Nvidia lays out its own vision for the ‘omniverse’ at its AI conference

The tech giant unveiled its simulation engine this week, which aims to make it easy for businesses to create digital twins.
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For Nvidia, metaverse buzz is misplaced—it’s all about the omniverse.

The tech giant centered its annual AI conference, GTC, on the idea of “digital twins” for virtually everyone and everything. The term essentially refers to simulation software—in goes the real-world data, out come the performance predictions.

“A constant theme you’ll see [is] how Omniverse is used to simulate digital twins of warehouses, plants and factories, of physical and biological systems, the 5G edge, robots, self-driving cars, and even avatars,” CEO Jensen Huang said in his keynote.

Emerging Tech Brew caught up with Ian Buck, VP and GM of accelerated computing at Nvidia, about Omniverse—or, as he put it, a “simulation engine for...creating and connecting physically accurate virtual worlds.”

Let’s get omni

Here are a few applications Nvidia showed off for Omniverse...

Avatars: Nvidia’s most metaverse-y announcement? A way to use Omniverse to create interactive avatars, combining the company’s natural language processing, computer vision, and recommendation algorithms to create ready-made reproductions for a variety of conversations.

Climate change: The company will create a digital twin of Earth, dubbed “E2,” in Omniverse. In order to power the simulation, real-world climate-change data will be run through large-scale supercomputers using Modulus, Nvidia’s new AI framework that specializes in physics-related machine-learning models.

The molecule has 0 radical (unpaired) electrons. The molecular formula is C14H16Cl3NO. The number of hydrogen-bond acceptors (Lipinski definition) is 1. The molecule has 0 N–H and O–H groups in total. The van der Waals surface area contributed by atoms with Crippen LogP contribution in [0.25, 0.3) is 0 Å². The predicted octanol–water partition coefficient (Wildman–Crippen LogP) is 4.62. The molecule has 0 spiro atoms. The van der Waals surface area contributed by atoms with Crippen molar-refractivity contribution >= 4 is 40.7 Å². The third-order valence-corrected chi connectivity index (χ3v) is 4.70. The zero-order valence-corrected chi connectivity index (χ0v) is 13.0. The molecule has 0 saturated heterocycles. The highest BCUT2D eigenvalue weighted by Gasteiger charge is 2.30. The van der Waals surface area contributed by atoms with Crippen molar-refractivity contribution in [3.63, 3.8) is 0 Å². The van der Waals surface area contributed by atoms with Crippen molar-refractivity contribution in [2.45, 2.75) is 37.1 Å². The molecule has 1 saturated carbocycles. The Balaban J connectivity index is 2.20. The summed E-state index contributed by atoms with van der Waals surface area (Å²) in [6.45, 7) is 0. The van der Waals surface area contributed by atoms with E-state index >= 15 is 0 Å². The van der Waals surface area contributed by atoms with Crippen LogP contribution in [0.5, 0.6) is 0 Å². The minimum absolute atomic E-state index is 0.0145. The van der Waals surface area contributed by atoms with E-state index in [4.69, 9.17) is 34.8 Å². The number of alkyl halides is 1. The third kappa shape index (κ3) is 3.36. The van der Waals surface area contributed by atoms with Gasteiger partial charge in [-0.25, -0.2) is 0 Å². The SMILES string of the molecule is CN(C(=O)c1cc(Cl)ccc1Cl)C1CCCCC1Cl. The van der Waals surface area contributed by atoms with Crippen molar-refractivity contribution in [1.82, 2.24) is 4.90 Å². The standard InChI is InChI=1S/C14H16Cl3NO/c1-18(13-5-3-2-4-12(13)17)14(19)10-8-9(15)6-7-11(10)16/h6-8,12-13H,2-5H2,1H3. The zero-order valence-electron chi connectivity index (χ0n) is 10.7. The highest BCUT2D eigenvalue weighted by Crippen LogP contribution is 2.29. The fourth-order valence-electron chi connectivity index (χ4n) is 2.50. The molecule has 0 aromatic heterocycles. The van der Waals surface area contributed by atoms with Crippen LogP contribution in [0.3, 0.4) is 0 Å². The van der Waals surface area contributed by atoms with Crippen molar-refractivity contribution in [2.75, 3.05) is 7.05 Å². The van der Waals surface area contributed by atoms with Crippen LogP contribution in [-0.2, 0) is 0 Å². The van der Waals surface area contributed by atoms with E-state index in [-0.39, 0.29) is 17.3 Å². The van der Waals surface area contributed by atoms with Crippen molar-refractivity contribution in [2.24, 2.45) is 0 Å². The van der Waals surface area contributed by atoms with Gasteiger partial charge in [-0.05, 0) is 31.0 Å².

• The company is also partnering with Lockheed Martin and forest services on the state and federal level, in order to roll out what it bills as the world’s first AI lab for wildfire prevention and response.

Synthetic data: The more AI models we build, and the bigger they get, the more training data they need. One of the many obstacles to this? Data privacy, especially if the model is healthcare-focused, or needs another type of sensitive data in order to learn.

  • To help circumvent that bottleneck, Nvidia announced Replicator, an Omniverse–based engine that can generate large amounts of synthetic data.

5G: The company is also teaming up with Ericsson, the Swedish telecom giant, to use radio-signal data to build digital twins of cities—and simulate how well 5G will cover different areas, especially around potential obstacles like vegetation and thick walls.

  • “We’re planning where to deploy our 5G infrastructure,” Buck told us.

Looking ahead

Over the next two years, Buck predicted, we’ll see companies apply this tech to their own vertical markets—especially ahead of the deployment of self-driving vehicles and autonomous robots.

“It really offers a platform for people to develop and invent autonomous vehicles, robots, for all sorts of different applications,” Buck said, adding that the technology offers a way to “get it right in the virtual world before they ever need to deploy it in the real world.”

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